## Dear Kid,

Once upon a time, the standard unit of measurement was an Ugn. As in

Mrs. Neanderthal: How much mammoth did you bring home?
Joe Neanderthal: Ugn.

See?

Lots of cultures tried their own measurement systems. The Egyptians tried the mummy hand and later the pyramid brick as the basis of measurement. The Greeks opted for the olive and then the laurel. The Italians tried various types of pasta. None of these (including the pasta that was thrown at the wall) stuck.

Royalty decided to get involved in the measurement game and (being Royalty) whatever they said was the way things got measured. Given the high turnover in the world of monarchs, measurement systems changed frequently.

In the 16th century, Simon Stevin came up with a decimal notation system and in the 17th century John Wilkins came up with a different decimal system. Pretty much everyone ignored them except Wilkins’ cat who didn’t really care about a decimal system but was quite attached to the idea of being fed.

Then came the French Revolution. Many people think the French Revolution had to do with lack of food, inequality, and the need for a new flag. In fact, the French Revolution had everything to do with a new way to count (this was the original New Math).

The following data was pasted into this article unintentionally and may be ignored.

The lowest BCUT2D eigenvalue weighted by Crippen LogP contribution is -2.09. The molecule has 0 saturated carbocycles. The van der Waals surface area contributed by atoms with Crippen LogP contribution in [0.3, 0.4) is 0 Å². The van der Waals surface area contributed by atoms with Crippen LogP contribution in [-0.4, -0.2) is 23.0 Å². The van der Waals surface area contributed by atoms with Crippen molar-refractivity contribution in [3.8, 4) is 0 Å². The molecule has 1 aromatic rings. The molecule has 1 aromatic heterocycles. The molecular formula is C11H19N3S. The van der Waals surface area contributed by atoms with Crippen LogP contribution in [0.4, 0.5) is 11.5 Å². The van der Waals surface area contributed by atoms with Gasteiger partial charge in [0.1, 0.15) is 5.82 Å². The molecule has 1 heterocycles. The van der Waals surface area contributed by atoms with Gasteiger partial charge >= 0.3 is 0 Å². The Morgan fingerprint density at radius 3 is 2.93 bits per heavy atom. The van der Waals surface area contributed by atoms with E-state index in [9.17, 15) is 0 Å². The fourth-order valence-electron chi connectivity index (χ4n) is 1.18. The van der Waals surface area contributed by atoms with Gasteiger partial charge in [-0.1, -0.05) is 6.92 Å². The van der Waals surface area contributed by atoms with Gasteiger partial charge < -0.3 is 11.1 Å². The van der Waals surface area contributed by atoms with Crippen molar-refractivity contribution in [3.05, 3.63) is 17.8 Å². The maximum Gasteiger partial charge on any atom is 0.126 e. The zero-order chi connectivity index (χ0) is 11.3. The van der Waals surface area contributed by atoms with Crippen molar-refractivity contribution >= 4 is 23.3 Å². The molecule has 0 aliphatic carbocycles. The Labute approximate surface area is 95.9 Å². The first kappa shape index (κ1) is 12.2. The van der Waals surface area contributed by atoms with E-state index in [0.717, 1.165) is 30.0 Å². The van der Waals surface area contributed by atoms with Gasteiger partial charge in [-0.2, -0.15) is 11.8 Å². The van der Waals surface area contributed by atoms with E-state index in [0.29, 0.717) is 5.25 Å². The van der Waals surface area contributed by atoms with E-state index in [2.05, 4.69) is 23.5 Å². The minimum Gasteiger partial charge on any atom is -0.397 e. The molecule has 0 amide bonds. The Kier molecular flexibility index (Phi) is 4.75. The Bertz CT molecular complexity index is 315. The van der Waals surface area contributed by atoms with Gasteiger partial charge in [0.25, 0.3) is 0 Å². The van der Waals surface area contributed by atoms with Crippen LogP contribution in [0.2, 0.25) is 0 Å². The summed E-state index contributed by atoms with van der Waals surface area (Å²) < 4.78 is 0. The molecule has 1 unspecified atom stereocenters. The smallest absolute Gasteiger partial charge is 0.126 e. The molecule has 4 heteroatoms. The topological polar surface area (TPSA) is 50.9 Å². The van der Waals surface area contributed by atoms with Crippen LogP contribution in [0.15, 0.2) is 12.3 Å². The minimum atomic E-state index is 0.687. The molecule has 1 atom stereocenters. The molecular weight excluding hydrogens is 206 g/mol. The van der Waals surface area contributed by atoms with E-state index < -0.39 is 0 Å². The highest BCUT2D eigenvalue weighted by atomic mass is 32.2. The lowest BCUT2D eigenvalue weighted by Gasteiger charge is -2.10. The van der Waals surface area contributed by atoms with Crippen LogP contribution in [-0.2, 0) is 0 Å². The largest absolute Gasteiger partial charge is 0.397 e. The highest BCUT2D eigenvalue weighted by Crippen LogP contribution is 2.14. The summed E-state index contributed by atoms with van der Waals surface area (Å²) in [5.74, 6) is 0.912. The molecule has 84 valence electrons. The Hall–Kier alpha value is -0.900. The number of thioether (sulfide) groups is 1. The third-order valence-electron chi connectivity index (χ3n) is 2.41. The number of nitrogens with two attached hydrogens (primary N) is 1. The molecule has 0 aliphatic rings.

This was the era of Humanism (Pi studied that in World History which makes me an expert) which means that Humans Thought Things Up. In this case, humans based the system of measurement on the natural world: the meter (or metre as it was then known) was based on the dimensions of the earth, the kilogram was based on water volume, and the 2-litre was based on a reasonable unit of Caffeine Free Diet Coke.

In the United States, the standard unit of measurement continued to be Anything that Wasn’t Metric. As I understand it, chickens were quite a popular unit of measurement.

July 28, 1866 (you now know why I’m talking about this today), the metric system became a legal measurement system in the United States. Absolutely no one cared.

In the 1960s and 1970s, the metric system became very chic (and by “very chic” I mean everyone (and by “everyone” I mean school administrators and the government) was convinced that the metric system would take over the US and become the most only recognized unit of measurement in the country). This translated into a lot of extra homework and not much else, since (hindsight being what it is) we still pretty much ignore everything metric (except when it comes to bottled soda).

Give an inch, take a meter?